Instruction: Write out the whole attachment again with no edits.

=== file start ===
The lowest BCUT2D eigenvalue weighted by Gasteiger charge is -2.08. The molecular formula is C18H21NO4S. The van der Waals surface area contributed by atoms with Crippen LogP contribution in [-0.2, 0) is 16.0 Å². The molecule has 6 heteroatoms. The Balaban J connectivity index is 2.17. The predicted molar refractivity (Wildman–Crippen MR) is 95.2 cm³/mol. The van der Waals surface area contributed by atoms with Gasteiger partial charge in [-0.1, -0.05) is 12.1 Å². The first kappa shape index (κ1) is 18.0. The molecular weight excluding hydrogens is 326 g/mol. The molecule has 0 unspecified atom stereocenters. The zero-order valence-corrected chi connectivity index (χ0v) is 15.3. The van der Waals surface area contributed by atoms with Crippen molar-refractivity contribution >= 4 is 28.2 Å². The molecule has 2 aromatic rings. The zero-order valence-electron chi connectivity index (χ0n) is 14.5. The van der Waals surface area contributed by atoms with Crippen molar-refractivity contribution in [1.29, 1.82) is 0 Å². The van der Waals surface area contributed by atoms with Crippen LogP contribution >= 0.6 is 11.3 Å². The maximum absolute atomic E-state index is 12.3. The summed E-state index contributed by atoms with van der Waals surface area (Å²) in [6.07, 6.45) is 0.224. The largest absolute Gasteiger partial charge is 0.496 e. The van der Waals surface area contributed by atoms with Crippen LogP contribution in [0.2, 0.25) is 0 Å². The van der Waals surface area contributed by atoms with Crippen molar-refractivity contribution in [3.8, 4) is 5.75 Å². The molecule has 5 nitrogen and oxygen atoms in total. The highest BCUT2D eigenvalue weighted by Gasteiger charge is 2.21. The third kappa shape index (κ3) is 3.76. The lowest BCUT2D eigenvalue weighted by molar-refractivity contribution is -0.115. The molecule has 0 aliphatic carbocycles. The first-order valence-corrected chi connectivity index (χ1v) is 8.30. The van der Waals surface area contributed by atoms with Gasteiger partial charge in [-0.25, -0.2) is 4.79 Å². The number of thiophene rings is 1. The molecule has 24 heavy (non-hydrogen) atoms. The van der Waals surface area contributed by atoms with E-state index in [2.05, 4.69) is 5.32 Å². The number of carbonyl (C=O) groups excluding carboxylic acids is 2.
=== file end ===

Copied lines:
The lowest BCUT2D eigenvalue weighted by Gasteiger charge is -2.08. The molecular formula is C18H21NO4S. The van der Waals surface area contributed by atoms with Crippen LogP contribution in [-0.2, 0) is 16.0 Å². The molecule has 6 heteroatoms. The Balaban J connectivity index is 2.17. The predicted molar refractivity (Wildman–Crippen MR) is 95.2 cm³/mol. The van der Waals surface area contributed by atoms with Gasteiger partial charge in [-0.1, -0.05) is 12.1 Å². The first kappa shape index (κ1) is 18.0. The molecular weight excluding hydrogens is 326 g/mol. The molecule has 0 unspecified atom stereocenters. The zero-order valence-corrected chi connectivity index (χ0v) is 15.3. The van der Waals surface area contributed by atoms with Crippen molar-refractivity contribution >= 4 is 28.2 Å². The molecule has 2 aromatic rings. The zero-order valence-electron chi connectivity index (χ0n) is 14.5. The van der Waals surface area contributed by atoms with Crippen molar-refractivity contribution in [1.29, 1.82) is 0 Å². The van der Waals surface area contributed by atoms with Crippen LogP contribution >= 0.6 is 11.3 Å². The maximum absolute atomic E-state index is 12.3. The summed E-state index contributed by atoms with van der Waals surface area (Å²) in [6.07, 6.45) is 0.224. The largest absolute Gasteiger partial charge is 0.496 e. The van der Waals surface area contributed by atoms with Crippen LogP contribution in [0.2, 0.25) is 0 Å². The van der Waals surface area contributed by atoms with Crippen molar-refractivity contribution in [3.8, 4) is 5.75 Å². The molecule has 5 nitrogen and oxygen atoms in total. The highest BCUT2D eigenvalue weighted by Gasteiger charge is 2.21. The third kappa shape index (κ3) is 3.76. The lowest BCUT2D eigenvalue weighted by molar-refractivity contribution is -0.115. The molecule has 0 aliphatic carbocycles. The first-order valence-corrected chi connectivity index (χ1v) is 8.30. The van der Waals surface area contributed by atoms with Gasteiger partial charge in [-0.25, -0.2) is 4.79 Å². The number of thiophene rings is 1. The molecule has 24 heavy (non-hydrogen) atoms. The van der Waals surface area contributed by atoms with E-state index in [2.05, 4.69) is 5.32 Å². The number of carbonyl (C=O) groups excluding carboxylic acids is 2.